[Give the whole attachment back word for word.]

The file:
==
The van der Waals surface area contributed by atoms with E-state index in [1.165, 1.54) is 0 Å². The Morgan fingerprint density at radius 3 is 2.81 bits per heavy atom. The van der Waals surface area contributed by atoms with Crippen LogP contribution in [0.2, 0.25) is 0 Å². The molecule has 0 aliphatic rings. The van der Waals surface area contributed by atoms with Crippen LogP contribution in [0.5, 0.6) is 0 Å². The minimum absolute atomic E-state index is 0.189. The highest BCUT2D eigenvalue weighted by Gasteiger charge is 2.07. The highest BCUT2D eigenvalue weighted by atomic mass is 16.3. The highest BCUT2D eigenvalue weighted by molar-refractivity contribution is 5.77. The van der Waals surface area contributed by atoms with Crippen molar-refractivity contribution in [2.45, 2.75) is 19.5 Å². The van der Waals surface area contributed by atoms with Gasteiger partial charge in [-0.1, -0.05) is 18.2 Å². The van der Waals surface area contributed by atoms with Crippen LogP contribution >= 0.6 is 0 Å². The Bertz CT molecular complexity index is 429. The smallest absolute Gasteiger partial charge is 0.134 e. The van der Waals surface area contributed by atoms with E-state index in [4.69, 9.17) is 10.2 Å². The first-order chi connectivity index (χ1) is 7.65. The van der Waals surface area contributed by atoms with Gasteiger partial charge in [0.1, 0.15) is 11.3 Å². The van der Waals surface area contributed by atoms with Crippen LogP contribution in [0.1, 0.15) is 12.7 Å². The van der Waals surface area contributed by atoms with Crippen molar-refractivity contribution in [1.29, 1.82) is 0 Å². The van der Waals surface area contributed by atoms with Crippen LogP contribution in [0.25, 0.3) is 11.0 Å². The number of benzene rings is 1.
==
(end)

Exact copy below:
The van der Waals surface area contributed by atoms with E-state index in [1.165, 1.54) is 0 Å². The Morgan fingerprint density at radius 3 is 2.81 bits per heavy atom. The van der Waals surface area contributed by atoms with Crippen LogP contribution in [0.2, 0.25) is 0 Å². The molecule has 0 aliphatic rings. The van der Waals surface area contributed by atoms with Crippen LogP contribution in [0.5, 0.6) is 0 Å². The minimum absolute atomic E-state index is 0.189. The highest BCUT2D eigenvalue weighted by Gasteiger charge is 2.07. The highest BCUT2D eigenvalue weighted by atomic mass is 16.3. The highest BCUT2D eigenvalue weighted by molar-refractivity contribution is 5.77. The van der Waals surface area contributed by atoms with Crippen molar-refractivity contribution in [2.45, 2.75) is 19.5 Å². The van der Waals surface area contributed by atoms with Gasteiger partial charge in [-0.1, -0.05) is 18.2 Å². The van der Waals surface area contributed by atoms with Crippen LogP contribution >= 0.6 is 0 Å². The Bertz CT molecular complexity index is 429. The smallest absolute Gasteiger partial charge is 0.134 e. The van der Waals surface area contributed by atoms with E-state index in [4.69, 9.17) is 10.2 Å². The first-order chi connectivity index (χ1) is 7.65. The van der Waals surface area contributed by atoms with Gasteiger partial charge in [0.1, 0.15) is 11.3 Å². The van der Waals surface area contributed by atoms with Crippen LogP contribution in [0.1, 0.15) is 12.7 Å². The van der Waals surface area contributed by atoms with Crippen molar-refractivity contribution in [1.29, 1.82) is 0 Å². The van der Waals surface area contributed by atoms with Crippen LogP contribution in [0.25, 0.3) is 11.0 Å². The number of benzene rings is 1.